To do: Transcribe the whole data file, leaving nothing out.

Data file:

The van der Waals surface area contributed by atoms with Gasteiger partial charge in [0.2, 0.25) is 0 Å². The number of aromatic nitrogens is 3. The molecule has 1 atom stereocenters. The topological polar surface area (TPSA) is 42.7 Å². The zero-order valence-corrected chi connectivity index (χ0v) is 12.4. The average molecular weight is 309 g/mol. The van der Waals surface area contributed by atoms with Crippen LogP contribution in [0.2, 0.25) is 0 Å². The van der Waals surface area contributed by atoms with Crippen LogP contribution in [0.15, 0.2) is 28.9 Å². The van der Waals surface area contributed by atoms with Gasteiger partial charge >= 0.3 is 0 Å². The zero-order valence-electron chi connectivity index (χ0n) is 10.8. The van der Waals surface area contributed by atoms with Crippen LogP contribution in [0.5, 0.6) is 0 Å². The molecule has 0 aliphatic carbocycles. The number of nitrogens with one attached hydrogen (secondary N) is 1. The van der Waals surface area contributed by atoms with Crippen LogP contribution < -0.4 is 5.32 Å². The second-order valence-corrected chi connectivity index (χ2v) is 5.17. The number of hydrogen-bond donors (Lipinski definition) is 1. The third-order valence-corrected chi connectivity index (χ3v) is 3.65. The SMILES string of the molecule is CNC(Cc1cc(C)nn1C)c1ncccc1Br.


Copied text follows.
The van der Waals surface area contributed by atoms with Gasteiger partial charge in [0.2, 0.25) is 0 Å². The number of aromatic nitrogens is 3. The molecule has 1 atom stereocenters. The topological polar surface area (TPSA) is 42.7 Å². The zero-order valence-corrected chi connectivity index (χ0v) is 12.4. The average molecular weight is 309 g/mol. The van der Waals surface area contributed by atoms with Crippen LogP contribution in [0.2, 0.25) is 0 Å². The van der Waals surface area contributed by atoms with Crippen LogP contribution in [0.15, 0.2) is 28.9 Å². The van der Waals surface area contributed by atoms with Gasteiger partial charge >= 0.3 is 0 Å². The zero-order valence-electron chi connectivity index (χ0n) is 10.8. The van der Waals surface area contributed by atoms with Crippen LogP contribution in [0.5, 0.6) is 0 Å². The molecule has 0 aliphatic carbocycles. The number of nitrogens with one attached hydrogen (secondary N) is 1. The van der Waals surface area contributed by atoms with Crippen LogP contribution < -0.4 is 5.32 Å². The second-order valence-corrected chi connectivity index (χ2v) is 5.17. The number of hydrogen-bond donors (Lipinski definition) is 1. The third-order valence-corrected chi connectivity index (χ3v) is 3.65. The SMILES string of the molecule is CNC(Cc1cc(C)nn1C)c1ncccc1Br.